To Whom It May Concern:
I write as a consultant to the U.S. textile industry to oppose the request to modify the rules of origin for certain women's jackets, skirts, and pants of chief weight combed wool, classified at 6204.31.2010 Harmonized Tariff Schedule of the United States ("HTSUS"), 6204.51.0010 HTSUS, and 6204.61.8010 HTSUS, under the U.S.-Morocco Free Trade Agreement ("USMFTA"), published November 6, 2017, at 82 FR 51401. The Government of Morocco, on behalf of the apparel manufacturer Modaline, has requested that apparel articles of the above description not be excluded from USMFTA duty-free entry due to certain non-originating woven wool fabrics, specifically fabrics of 83-94% combed (worsted) wool, 4-15% nylon, and 1-7% spandex, classified at 5112.19 and 5112.20 HTSUS. I write on behalf of my clients American Woolen Company, Northwest Woolen Mill, and Pendleton Woolen Mills.
My clients are ready and able to supply the fabrics in question. Please note that "Woolen" in a company name does not mean that the company is limited to woolen (carded wool), these U.S. manufacturers also weave fabrics of worsted (combed) wool and worsted wool blends, including the blends the subject of this request. I further note that under the terms of the USMFTA the yarns also must originate. My clients currently source these yarns in the U.S. for programs under other FTAs and in fabrics for U.S. Department of Defense contracts which, under the "Berry Amendment" are required to have 100% U.S. content from fiber to finished article.
The request from the Government of Morocco should be rejected "out of hand" as failing to present any factual basis for the request. No attempt is made in the request to demonstrate short supply of the fabric in the region. No evidence is presented of any attempt to contact potential suppliers in the U.S. or Morocco. While the USMFTA does not include a "due diligence" requirement such as that in the Commercial Availability ("Short Supply") provisions of some FTAs, I believe it is an abuse of the USMFTA consultation on rules of origin provision to submit a request without doing even the slightest to determine whether it has any justification. My clients would rather be busy making fabric and making money than responding to utterly meritless requests. As a taxpayer I object that U.S. government resources must be used to investigate and respond to this meritless request.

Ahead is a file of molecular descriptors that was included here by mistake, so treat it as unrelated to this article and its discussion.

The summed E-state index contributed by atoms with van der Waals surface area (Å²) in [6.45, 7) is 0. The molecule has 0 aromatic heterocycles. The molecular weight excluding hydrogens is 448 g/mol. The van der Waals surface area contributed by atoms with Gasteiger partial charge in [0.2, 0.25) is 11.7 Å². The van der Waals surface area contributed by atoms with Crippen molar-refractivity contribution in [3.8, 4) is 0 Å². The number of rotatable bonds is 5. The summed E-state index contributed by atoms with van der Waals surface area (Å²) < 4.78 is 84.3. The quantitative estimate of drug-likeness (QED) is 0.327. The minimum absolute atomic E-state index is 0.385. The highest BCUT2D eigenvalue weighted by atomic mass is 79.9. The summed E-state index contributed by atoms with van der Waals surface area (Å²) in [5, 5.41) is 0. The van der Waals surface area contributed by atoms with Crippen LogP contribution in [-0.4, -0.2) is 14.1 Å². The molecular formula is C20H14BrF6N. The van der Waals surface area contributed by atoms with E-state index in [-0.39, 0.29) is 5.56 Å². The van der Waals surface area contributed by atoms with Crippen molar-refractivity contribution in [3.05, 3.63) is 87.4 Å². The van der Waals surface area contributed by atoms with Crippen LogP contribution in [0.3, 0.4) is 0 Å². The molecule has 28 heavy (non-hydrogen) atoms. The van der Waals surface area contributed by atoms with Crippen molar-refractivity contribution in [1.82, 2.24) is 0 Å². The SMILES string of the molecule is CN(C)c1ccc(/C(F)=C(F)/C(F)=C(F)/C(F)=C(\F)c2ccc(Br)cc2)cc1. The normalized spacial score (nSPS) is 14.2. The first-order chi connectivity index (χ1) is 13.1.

The sole justification given in the request for modifying the rules of origin is the December 31, 2015, expiration of the USMFTA Tariff Preference Level ("TPL") provision, in an initial amount of 30 million square meter equivalents, phased down to 4.3 million in the final year, and now is entirely eliminated. The TPL is a derogation from the general "yarn forward" rule of the USMFTA. The yarn forward rule is at the very foundation of U.S. FTA policy as respects textiles and apparel. The TPL was a generous temporary dispensation from the rule. Now that it is expired it is inappropriate to invoke it as justification for changes to the rules of origin.
1. Morocco agreed to the yarn forward rule and should live up to that agreement.
2. The expiration of the TPL, after ten years, is one of the provisions of the agreement. Morocco had ten years, during that transition period, to build its own industry to supply these fabrics or establish business relations with U.S. textile manufacturers who made these fabrics. It appears that Morocco did neither.
3. Approval of these request relating to three specific types of women's wear will likely result in subsequent requests relating to other articles of apparel and other woven wool fabrics.
4. It would be unfair to the other 17 nations that are free trade partners with the U.S. under the terms of 11 agreements who, with only narrow, carefully carved out exceptions, operate under the yarn forward rule.
5. If granted, this request will prompt other current and future free trade partners to seek short supply status for the same fabrics.
6. Unlike the expired TPL, which has annual caps, the request is unlimited as to quantity, and, if approved, would create an incentive for Morocco to increase production of apparel of third-country fabric.
Because these fabrics are available from domestic U.S. sources that will be harmed were the request granted, and because no U.S. textile industry interests can possibly be aided by the requested changes, I urge in the strongest terms that the U.S. reject this request.
If you have any questions please contact me at 617-237-6008 or email@example.com.